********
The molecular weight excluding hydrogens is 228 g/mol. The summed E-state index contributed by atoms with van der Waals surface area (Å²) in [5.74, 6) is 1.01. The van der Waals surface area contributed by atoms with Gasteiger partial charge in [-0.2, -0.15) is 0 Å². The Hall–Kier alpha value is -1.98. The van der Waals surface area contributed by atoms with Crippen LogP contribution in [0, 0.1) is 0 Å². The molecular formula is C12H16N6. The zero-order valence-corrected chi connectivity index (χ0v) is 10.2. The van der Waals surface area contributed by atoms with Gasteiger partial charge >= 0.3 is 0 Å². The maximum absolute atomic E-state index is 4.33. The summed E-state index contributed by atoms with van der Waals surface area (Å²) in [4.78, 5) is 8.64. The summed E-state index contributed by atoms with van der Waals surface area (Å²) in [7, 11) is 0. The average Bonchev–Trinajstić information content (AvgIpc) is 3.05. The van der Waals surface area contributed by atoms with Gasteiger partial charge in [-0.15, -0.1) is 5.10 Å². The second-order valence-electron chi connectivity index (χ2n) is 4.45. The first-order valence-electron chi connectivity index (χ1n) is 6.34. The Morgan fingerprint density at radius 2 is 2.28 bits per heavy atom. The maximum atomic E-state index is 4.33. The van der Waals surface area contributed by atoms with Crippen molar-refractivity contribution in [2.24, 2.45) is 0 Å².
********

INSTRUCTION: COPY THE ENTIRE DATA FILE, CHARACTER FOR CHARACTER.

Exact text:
The molecular weight excluding hydrogens is 228 g/mol. The summed E-state index contributed by atoms with van der Waals surface area (Å²) in [5.74, 6) is 1.01. The van der Waals surface area contributed by atoms with Gasteiger partial charge in [-0.2, -0.15) is 0 Å². The Hall–Kier alpha value is -1.98. The van der Waals surface area contributed by atoms with Crippen LogP contribution in [0, 0.1) is 0 Å². The molecular formula is C12H16N6. The zero-order valence-corrected chi connectivity index (χ0v) is 10.2. The van der Waals surface area contributed by atoms with Gasteiger partial charge >= 0.3 is 0 Å². The maximum absolute atomic E-state index is 4.33. The summed E-state index contributed by atoms with van der Waals surface area (Å²) in [4.78, 5) is 8.64. The summed E-state index contributed by atoms with van der Waals surface area (Å²) in [7, 11) is 0. The average Bonchev–Trinajstić information content (AvgIpc) is 3.05. The van der Waals surface area contributed by atoms with Gasteiger partial charge in [-0.15, -0.1) is 5.10 Å². The second-order valence-electron chi connectivity index (χ2n) is 4.45. The first-order valence-electron chi connectivity index (χ1n) is 6.34. The Morgan fingerprint density at radius 2 is 2.28 bits per heavy atom. The maximum atomic E-state index is 4.33. The van der Waals surface area contributed by atoms with Crippen molar-refractivity contribution in [2.24, 2.45) is 0 Å².